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Page last updated at 08:21 GMT, Friday, 10 July 2009 09:21 UK
Today: Friday 10 July 2009

PLEASE NOTE: We are unable to offer transcripts for our programme interviews. Today is broadcast live and the running order is subject to change.

Law firms representing public figures say they are considering legal action against the News of the World over allegations of mobile phone hacking. And a new study has found evidence that many women may undergo treatment for breast cancer needlessly.


Police will not be re-opening investigations into allegations that News of the World journalists were involved in a huge illegal phone hacking operation. Mark Stephens, head of media law at Finers Stephen Innocent, discusses whether some of the alleged victims could be successful taking their own legal action.


Research into breast cancer suggests one in three cancers detected in mammograms could be harmless. Gilbert Welch, Professor of Medicine at Dartmouth Institute for Health Policy, discusses whether women are being over-diagnosed.

Business news with Nick Cosgrove.


Researchers at Whipsnade Zoo in Bedfordshire have been looking into why cheetahs are the fastest land animal, able to run from 0-60mph in three seconds. Professor Alan Wilson, who leads the Structure and Motion Laboratory at the Royal Veterinary College, explains the research.


The Royal College of GPs says earlier treatment for obesity could save the lives of thousands of British Asians. Health Correspondent Adam Brimelow reports on research in India which found that Asians can develop diabetes and heart disease before they reach dangerous levels of obesity.

Sports news with Jon Myers.


China has ordered mosques in its restive western city of Urumqi not to open for Friday prayers. Quentin Sommerville reports on the latest unrest after several days of ethnic violence between Uighur Muslims and Han Chinese in which at least 156 people have been killed so far.


A group of 64 maths professors and lecturers are calling for the scrapping of a proposed new A-level, called Use of Mathematics. Cambridge University maths professor Nick Shepherd-Barron explains why he disagrees with the proposed curriculum.

Today's papers.


A new choral work on the theme of the old nursery rhyme, Oranges and Lemons, is to receive its live premier to celebrate the 150th birthday of Big Ben. Composer Benjamin Till describes how he put together the music using all 17 church bells named in the rhyme.

Thought for the day with Catherine Pepinster, Editor of The Tablet.


Labour MPs have been defending British involvement in Afghanistan in a week in which the conflict has claimed the lives of seven British soldiers. The bodies of five soldiers are due to arrive at RAF Lyneham in Wiltshire. Former defence minster Lord Moonie and Sir Jeremy Greenstock, Britain's ambassador at the UN at the time of the start of the war in Afghanistan, discuss whether British troops can maintain their current level of engagement in Afghanistan.


New research suggests that up to one in three women could be undergoing unnecessary treatment for breast cancer. Professor Karsten Jorgensen, from the Nordic Cochrane Centre in Denmark which carried out the research, explains the findings. Professor Valerie Beral, Professor of Epidemiology at Oxford University, and Dr Paul Pharoah, from the department of oncology at Cambridge University, discuss the implications for the NHS screening programme.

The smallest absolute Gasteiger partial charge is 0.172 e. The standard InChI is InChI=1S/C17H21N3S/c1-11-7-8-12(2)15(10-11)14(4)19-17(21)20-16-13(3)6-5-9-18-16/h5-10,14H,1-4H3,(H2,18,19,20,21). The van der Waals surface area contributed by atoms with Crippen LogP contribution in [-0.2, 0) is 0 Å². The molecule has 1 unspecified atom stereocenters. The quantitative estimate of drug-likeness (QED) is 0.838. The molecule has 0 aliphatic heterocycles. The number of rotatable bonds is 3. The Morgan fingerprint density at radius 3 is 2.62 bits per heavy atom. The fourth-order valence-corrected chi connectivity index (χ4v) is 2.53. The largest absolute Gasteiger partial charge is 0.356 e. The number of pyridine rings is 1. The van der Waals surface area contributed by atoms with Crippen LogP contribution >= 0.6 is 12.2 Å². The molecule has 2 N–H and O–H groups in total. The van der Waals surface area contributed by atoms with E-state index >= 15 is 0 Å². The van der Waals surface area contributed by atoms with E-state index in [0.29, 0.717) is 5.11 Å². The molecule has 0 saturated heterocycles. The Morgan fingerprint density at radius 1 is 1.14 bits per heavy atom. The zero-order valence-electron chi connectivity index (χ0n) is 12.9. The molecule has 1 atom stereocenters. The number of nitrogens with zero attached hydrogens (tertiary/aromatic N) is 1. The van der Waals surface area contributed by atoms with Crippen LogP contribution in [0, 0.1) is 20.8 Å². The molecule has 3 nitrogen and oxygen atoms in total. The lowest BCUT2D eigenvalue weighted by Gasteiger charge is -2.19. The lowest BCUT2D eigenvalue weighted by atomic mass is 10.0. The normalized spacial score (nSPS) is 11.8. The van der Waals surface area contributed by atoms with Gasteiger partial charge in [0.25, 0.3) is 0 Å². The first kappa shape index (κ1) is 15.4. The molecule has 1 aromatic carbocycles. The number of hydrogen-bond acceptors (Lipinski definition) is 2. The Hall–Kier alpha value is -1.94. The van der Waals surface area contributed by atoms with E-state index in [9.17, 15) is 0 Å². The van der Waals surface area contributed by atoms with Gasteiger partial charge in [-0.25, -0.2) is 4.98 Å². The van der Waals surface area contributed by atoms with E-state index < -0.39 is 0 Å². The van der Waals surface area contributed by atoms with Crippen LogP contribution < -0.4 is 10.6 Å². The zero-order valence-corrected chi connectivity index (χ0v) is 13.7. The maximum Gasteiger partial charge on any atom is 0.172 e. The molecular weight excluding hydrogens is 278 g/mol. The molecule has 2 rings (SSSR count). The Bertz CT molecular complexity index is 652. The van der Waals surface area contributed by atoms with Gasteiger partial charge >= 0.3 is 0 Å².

Of the 176 British soldiers who have been killed in Afghanistan, three have been under the age of 18. Of these three, two - Private Robert Laws and Trooper Joshua Hammond - died this month. Private Ben Ford died in September 2007. Reporter Ian Pannell speaks to some of the youngest soldiers in Helmand Province. Major General Patrick Cordingley describes the pressures facing the youngest members of the armed forces.


Novelist Barbara Pym - who has been compared to authors Jane Austen and John Betjeman and was described by Philip Larkin as the most underrated novelist of the twentieth century - is being re-discovered. Arts correspondent Rebecca Jones reports on the novelist's life and work.

Sports news with Jon Myers.


The Pakistani Government is encouraging people displaced by fighting in the Swat Valley to return to their homes. Reporter Zubeida Malik explains the current situation in the Swat and whether it is safe for families to return.

Business news with Nick Cosgrove.


In 1909, Harvard University president Charles W Eliot compiled The Harvard Classics - an anthology of literature with aims to give a "liberal education" to anyone willing to work through the full 50 volumes. John Mullan, professor of English at University College, London, and Christopher Beha who read the collection and wrote his own book about the experience, discuss whether 100 years on, the "five foot shelf" has stood the test of time.


What happens to the people who die alone without friends or family? Nicola Stanbridge spent a day with Welfare Funerals Officer Elaine Gaston in Brighton to find out.


Prime Minister Gordon Brown has had talks with Colonel Gaddafi of Libya at the G8 summit. Correspondent James Landale reports from L'Aquila - where the summit is taking place - on what Mr Brown discussed with the president of the African Union.


The military equipment used by British troops in Afghanistan has been criticised following the deaths of British soldiers. David Pickup, former senior lecturer in defence studies at Sandhurst, discusses whether British soldiers are being properly equipped.


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